Dispatches #165: True fakes, sights unseen and rap caviar
Thursday, 28 September 2017Welcome to Dispatches, a weekly summary of my writing, listening and reading habits. I'm Andrew McMillen, a freelance journalist and author based in Brisbane, Australia.
Words:I had a story published in The Weekend Australian Review on Saturday. Excerpt below.
Sight Unseen (2,500 words / 12 minutes)To read the full story, visit The Australian. Above photo credit: David Geraghty.
For theatregoers with impaired vision, audio description services help to make sense of what's happening on stage.
You are sitting in the front row of a theatre when a calm, male voice begins to speak into your ear, welcoming you and setting out key details about the play you are here to see. "The Merlyn theatre is a flexible, black-box theatre space," says the voice. "For Elephant Man, the audience sits in a rectangular seating bank opposite to the stage. The stage is raised about 40cm off the ground, and takes up the full width of the Merlyn, about 10m wide."
You are listening intently to the voice because you cannot see what it is describing. You are blind, but you love going to the theatre, and you want to better understand the performance beyond the dialogue that all attendees can hear from the stage. This is why you are at the Malthouse Theatre in Melbourne's inner city on a rainy Friday night, listening as the shape and layout of the stage begins to take shape in your mind's eye.
"A black proscenium arch frames the playing area, about 5m tall, creating a wide rectangular space," continues the voice. "A curtain of black gauze covers the entire width of the stage at its front edge, separating us from the playing area. We can see through the sheer material, but it softens the edges of everything behind it."
You are hearing the voice because your earphones are connected to a wireless radio receiver that sits inside the palm of your hand. Later, this wonderful technology will allow you to follow the action you can't follow with your eyes.
While the boisterous audience take their seats behind you in the minutes before a performance of The Real and Imagined History of the Elephant Man begins, you are listening to pre-show notes that are being broadcast into your ears from the green room on the building's third floor. There, a bespectacled 26-year-old named Will McRostie sits before a computer, a live video feed of the stage, and some audio equipment that allows him to speak into the ears of theatregoers who have registered for audio description services this evening.
"The play makes extensive use of smoke and haze effects," says McRostie's voice. "Nozzles emitting smoke are hidden in the walls of the set, sometimes leaking heavy mist that tracks along the ground, and sometimes blasting plumes of light smoke that billows to fill the space. Two powerful fans set into the floor of the space are sometimes activated to catch this smoke and propel it toward the ceiling. On occasion, the smoke is so heavy it becomes difficult to see the performers."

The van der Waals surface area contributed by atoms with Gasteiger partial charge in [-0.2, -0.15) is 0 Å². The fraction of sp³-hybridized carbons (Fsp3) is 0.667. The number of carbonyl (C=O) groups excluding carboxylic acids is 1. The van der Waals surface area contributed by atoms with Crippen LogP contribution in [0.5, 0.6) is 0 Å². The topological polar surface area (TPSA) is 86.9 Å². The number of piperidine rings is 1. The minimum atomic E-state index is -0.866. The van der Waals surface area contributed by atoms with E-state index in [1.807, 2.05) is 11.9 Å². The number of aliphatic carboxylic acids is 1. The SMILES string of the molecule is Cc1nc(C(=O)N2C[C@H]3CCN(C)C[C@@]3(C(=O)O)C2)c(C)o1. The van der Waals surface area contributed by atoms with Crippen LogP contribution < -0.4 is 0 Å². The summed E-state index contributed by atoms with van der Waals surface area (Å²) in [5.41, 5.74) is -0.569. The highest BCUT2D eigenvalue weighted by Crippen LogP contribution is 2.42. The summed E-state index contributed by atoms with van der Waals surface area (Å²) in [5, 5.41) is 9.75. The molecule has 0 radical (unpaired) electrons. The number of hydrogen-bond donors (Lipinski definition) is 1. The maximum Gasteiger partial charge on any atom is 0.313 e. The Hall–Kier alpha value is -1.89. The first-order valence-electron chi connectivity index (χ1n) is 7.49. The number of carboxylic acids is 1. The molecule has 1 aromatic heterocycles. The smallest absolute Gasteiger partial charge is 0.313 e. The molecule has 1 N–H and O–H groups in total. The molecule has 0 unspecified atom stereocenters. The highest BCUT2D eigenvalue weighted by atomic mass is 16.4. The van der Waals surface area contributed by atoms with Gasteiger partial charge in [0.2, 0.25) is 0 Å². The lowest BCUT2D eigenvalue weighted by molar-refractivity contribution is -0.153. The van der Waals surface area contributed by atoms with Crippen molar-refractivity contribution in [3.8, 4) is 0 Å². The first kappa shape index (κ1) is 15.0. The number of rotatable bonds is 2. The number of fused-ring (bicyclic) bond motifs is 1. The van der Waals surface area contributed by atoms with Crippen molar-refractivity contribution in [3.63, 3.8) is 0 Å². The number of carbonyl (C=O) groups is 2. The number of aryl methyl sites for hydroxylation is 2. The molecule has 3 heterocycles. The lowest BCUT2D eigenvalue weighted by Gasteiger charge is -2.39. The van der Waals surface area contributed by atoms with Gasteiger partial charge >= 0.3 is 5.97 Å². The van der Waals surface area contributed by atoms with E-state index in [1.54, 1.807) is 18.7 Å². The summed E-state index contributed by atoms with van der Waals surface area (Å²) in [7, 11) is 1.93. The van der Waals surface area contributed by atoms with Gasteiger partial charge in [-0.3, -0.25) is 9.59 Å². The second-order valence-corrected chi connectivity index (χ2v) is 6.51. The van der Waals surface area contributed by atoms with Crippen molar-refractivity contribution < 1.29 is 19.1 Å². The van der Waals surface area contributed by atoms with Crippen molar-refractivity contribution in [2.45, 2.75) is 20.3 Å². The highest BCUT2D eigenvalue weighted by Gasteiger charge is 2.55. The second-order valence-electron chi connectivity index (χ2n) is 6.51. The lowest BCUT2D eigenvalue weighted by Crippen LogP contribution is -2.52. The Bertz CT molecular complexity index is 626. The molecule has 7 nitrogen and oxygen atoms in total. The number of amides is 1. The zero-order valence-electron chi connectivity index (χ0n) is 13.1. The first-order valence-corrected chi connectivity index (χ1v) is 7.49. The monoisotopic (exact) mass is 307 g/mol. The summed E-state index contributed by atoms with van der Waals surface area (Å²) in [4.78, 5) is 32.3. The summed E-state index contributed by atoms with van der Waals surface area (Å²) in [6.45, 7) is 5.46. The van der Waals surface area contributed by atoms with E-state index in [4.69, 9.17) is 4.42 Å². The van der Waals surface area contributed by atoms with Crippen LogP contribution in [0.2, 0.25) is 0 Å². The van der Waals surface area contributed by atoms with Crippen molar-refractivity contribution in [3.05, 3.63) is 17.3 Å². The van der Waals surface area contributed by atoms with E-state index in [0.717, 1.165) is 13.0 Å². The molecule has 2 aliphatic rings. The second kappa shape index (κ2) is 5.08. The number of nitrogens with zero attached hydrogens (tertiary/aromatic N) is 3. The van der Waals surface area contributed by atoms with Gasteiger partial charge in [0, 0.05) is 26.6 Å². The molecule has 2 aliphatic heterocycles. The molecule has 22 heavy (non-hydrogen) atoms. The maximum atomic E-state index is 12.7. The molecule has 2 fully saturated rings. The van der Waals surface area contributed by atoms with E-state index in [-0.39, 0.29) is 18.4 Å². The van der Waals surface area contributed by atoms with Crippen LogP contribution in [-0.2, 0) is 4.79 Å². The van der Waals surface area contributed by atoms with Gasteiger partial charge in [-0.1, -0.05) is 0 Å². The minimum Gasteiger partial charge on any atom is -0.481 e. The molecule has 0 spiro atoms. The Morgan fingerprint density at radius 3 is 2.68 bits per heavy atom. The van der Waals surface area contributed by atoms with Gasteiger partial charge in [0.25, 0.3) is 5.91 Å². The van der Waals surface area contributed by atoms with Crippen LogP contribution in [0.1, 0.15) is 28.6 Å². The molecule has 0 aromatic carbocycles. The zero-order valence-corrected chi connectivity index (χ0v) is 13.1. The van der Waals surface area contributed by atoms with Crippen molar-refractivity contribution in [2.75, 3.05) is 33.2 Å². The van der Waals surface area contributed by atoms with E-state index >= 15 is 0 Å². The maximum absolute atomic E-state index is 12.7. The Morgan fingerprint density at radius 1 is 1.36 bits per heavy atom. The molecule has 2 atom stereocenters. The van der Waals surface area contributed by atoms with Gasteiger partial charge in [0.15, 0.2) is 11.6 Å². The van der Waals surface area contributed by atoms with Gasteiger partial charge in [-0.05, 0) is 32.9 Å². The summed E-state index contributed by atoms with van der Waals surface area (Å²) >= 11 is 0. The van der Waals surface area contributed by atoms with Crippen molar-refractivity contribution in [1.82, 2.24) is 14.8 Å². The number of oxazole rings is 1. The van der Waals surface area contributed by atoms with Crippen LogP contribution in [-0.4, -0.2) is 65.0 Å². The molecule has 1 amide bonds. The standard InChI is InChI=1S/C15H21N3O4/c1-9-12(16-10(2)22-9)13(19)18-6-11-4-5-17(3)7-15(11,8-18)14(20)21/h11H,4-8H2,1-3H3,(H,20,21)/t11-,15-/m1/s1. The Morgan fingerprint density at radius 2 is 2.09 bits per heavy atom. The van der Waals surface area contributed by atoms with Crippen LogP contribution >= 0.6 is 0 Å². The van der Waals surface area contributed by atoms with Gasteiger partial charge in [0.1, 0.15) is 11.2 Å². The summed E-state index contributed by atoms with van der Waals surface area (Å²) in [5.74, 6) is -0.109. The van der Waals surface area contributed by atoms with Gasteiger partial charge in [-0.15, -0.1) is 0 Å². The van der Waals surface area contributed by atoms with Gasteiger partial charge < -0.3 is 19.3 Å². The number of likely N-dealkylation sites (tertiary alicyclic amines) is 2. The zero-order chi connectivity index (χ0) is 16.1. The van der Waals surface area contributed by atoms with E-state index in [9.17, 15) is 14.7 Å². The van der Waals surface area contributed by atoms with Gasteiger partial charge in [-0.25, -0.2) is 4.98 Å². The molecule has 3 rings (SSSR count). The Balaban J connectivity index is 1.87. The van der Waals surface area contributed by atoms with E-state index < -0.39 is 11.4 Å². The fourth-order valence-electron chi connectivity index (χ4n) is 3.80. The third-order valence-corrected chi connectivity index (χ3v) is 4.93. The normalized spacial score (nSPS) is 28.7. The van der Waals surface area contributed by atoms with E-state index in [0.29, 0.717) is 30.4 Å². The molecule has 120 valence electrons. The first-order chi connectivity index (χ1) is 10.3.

Difficulty in seeing the performers is the entire purpose of audio description, a niche and little-known service that is sometimes – but not often – available for people with low vision who attend theatres and cinemas. Because of its exclusivity and the resources required to produce the service, it is usually available only in Australia's capital cities, and only for the biggest productions on the annual theatre and cinema calendars.
To date, audio description has largely been provided in an ad hoc manner by volunteers and, as a result, the quality of the service experienced by blind patrons can vary wildly. McRostie is at the forefront of a movement to professionalise it, however, which is why he founded an arts start-up named Description Victoria in March this year.
How I found this story: I first learned of audio description services a couple of years ago, via this excellent episode of The Allusionist podcast, where a woman spoke about the difficulties of describing dance films such as Step Up to blind people: how do you put a wordless form of communication into words? That story stayed with me, and I was reminded of it in a conversation a couple of months ago, prompting me to dig deeper into the subject. I found that audio description services for Australians with low vision are rather thin on the ground, especially when it comes to live theatre. I got in touch with Will McRostie, who started a company named Description Victoria earlier this year, and spent time with Will and his collaborators in Melbourne on a couple of occasions. I attended the performance that features in the story above, and sat blindfolded beside Ross de Vent as we watched the stage show while listening to Will's audio description. It was a fascinating experience, and I hope this story introduced a few more people to something they mightn't have heard of before.
K'gari: The Real Story of a True Fake by Fiona Foley on SBS (~10 minutes). This is a beautifully illustrated interactive documentary, which tells the story of the 'capture' of British woman Eliza Fraser by Aboriginal people on Fraser Island (K'gari) in 1836. Eliza was a passenger on her husband Captain James Fraser's ship, the Stirling Castle, which struck reef hundreds of kilometers north of Fraser Island. She claims to have been captured by Aboriginal people, when in reality she was taken in and cared for by the Butchulla people when shipwrecked.